5 Business Types That NEED a Virtual Office

With the ability to do job tasks remotely, many professionals are turning to virtual offices for their businesses. While many business owners can work from home, there are times when they will need an office to visit with clients or have professional meetings. Virtual offices make it possible for professionals to have their business in their homes. At any time, they can step into a virtual office to give them a more professional work environment when needed. 

From conference and video call technology to desk space to conference rooms for large meetings, a virtual office has all the technology in place that a business owner might need. The offices are run by a manager who provides all the state-of-the-art equipment of an office for a set price based on services required.

Financial Advisors

Financial advisors can do most of their work from home because most of the communication comes over the telephone or through email. In the event that they need to use an office space, they can reserve a virtual office space. That space might even include a virtual assistant to schedule appointments or a virtual receptionist to answer the phone. When they have a new client that wants to meet in person the meeting can take place at a virtual office.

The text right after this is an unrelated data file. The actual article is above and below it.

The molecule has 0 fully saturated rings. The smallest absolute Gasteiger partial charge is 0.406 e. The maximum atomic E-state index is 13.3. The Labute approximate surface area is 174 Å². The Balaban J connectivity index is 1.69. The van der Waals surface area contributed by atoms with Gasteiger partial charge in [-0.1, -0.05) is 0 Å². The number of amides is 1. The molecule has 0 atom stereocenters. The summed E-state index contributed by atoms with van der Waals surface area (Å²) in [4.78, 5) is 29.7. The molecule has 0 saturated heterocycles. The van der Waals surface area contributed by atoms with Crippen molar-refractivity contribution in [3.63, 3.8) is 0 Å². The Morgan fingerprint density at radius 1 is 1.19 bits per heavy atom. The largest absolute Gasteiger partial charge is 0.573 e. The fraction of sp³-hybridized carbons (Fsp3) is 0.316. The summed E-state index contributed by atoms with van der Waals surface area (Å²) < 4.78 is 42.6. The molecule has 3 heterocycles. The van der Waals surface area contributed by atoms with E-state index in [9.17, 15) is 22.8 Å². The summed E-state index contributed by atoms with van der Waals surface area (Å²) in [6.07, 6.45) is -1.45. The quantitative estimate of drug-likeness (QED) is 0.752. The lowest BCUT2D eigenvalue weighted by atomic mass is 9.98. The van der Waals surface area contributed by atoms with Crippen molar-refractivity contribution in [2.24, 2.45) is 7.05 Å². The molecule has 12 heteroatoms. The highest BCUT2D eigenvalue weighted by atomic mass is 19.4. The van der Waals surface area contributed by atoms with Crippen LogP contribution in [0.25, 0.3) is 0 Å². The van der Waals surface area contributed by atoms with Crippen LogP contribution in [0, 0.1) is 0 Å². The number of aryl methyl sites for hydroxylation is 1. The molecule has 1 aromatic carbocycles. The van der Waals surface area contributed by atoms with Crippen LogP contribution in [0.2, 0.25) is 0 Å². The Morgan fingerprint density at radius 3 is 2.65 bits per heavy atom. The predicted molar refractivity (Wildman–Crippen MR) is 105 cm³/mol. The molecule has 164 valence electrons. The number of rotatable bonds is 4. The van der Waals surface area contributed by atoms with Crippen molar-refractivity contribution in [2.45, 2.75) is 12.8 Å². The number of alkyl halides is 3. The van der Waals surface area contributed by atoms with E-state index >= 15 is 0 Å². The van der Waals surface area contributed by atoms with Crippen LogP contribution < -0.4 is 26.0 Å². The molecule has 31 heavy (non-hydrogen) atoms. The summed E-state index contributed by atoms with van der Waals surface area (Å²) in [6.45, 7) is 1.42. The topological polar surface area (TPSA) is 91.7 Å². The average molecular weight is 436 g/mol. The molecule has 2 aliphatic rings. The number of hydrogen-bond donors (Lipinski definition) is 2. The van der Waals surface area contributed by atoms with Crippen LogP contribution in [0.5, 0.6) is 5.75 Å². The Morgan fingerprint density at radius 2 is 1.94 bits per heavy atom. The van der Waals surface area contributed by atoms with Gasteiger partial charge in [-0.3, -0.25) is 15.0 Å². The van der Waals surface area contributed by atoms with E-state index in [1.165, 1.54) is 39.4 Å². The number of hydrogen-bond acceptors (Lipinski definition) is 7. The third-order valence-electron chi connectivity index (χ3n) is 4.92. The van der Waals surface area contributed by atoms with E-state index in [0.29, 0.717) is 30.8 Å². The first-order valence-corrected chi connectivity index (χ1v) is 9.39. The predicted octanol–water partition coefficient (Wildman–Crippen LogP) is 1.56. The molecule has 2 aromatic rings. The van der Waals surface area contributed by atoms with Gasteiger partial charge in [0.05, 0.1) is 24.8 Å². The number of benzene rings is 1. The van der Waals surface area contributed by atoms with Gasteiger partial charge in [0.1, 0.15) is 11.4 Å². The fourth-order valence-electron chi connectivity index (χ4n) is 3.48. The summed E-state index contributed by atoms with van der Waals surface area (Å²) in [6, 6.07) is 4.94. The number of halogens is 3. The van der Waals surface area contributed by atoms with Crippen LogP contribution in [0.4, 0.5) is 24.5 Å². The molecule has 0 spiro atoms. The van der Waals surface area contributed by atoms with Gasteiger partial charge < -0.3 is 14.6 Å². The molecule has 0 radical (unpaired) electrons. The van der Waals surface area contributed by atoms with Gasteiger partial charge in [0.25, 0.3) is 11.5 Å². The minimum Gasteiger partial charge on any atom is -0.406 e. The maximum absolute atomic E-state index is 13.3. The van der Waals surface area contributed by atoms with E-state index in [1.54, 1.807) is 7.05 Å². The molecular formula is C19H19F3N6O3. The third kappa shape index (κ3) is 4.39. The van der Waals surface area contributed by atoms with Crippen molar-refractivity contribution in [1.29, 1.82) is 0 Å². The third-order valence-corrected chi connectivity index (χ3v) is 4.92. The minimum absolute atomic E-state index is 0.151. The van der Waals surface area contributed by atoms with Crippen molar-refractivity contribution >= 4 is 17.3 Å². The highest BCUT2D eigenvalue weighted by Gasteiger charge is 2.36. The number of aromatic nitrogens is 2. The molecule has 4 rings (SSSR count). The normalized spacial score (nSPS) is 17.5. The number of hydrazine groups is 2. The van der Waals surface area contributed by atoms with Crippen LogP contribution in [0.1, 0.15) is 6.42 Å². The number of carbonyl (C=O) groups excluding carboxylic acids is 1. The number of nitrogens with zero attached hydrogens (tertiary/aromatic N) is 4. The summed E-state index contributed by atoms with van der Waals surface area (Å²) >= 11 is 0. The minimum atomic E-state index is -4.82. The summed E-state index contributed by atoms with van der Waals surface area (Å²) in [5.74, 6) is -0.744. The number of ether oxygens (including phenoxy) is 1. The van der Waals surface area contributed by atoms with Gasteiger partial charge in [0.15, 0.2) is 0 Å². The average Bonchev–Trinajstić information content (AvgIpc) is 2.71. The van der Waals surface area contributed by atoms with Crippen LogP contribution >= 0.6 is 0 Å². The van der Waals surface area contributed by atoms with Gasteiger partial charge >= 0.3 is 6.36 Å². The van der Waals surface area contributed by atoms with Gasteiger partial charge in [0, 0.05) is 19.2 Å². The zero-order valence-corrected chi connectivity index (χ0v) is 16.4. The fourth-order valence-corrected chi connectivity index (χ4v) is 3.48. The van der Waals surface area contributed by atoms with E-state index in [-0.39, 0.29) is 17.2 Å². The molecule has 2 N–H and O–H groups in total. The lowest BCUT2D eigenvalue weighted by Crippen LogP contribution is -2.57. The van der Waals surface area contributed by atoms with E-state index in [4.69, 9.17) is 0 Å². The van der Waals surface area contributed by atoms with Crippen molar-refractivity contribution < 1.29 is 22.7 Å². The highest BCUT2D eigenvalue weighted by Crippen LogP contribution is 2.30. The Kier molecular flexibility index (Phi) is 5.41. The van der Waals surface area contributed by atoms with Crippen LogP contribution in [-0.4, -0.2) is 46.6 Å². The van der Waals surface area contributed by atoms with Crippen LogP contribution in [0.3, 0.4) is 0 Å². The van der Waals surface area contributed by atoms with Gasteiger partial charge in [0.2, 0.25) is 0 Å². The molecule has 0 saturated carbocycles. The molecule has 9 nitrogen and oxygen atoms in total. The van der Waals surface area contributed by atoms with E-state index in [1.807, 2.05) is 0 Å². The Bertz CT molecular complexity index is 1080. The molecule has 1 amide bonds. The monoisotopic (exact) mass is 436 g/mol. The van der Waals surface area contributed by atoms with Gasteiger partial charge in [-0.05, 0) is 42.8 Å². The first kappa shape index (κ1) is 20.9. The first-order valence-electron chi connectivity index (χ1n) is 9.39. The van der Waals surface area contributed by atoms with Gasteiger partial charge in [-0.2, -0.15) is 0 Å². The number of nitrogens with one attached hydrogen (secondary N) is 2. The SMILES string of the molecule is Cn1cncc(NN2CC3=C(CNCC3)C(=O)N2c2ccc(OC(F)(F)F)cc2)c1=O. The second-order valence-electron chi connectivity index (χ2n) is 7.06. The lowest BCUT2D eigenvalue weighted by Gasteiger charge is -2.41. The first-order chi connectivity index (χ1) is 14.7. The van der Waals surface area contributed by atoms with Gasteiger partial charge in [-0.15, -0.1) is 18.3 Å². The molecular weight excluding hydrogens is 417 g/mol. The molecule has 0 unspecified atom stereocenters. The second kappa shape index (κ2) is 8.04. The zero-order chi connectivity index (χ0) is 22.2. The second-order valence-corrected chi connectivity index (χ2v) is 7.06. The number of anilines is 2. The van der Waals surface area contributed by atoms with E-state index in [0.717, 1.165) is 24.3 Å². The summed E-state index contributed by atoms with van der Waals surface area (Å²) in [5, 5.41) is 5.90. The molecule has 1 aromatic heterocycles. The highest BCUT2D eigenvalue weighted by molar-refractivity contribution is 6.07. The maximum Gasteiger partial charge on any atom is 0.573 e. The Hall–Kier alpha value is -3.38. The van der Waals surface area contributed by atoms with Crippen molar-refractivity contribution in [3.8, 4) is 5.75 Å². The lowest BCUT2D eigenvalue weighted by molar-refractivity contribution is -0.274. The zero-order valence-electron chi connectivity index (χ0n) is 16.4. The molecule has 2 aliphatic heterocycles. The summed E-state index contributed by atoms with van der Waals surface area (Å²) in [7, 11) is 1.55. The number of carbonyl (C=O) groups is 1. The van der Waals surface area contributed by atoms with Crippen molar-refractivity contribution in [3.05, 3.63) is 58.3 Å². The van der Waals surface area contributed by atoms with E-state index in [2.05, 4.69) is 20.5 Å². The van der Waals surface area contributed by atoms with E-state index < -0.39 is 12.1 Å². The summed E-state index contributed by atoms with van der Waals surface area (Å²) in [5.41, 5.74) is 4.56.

Law Firms

A small law firm might need virtual assistance with office space or an assistant to provide basic administrative tasks like bookkeeping or billing. Potential clients might not understand a lawyer who works from home. While the concept is coming into the latest century, some clients expect to see their lawyer in a luxurious office. With this in mind, lawyers can rent those luxurious offices for clients that might need that reassurance.


Along with tools like Skype and Dropbox that allow architects to share online, there are virtual offices and assistants that will help a remote worker be productive. It reduces the need and overhead associated with an office space. There are many architects who are opening the doors of their small business without having a physical door. They are setting up websites and doing all their work virtually.

Software Developers

Those who develop software can often do their work from home. As long as they have the computer that will allow them to code and work with others, they can develop processes at home. The most important part is that developers might have to work remotely but collaboratively. They may need more technology like the ability to connect with others through Skype or Google Hangouts. That can be accomplished with the help of a virtual office. Client meetings can take place in a virtual office for those developers who are working for themselves.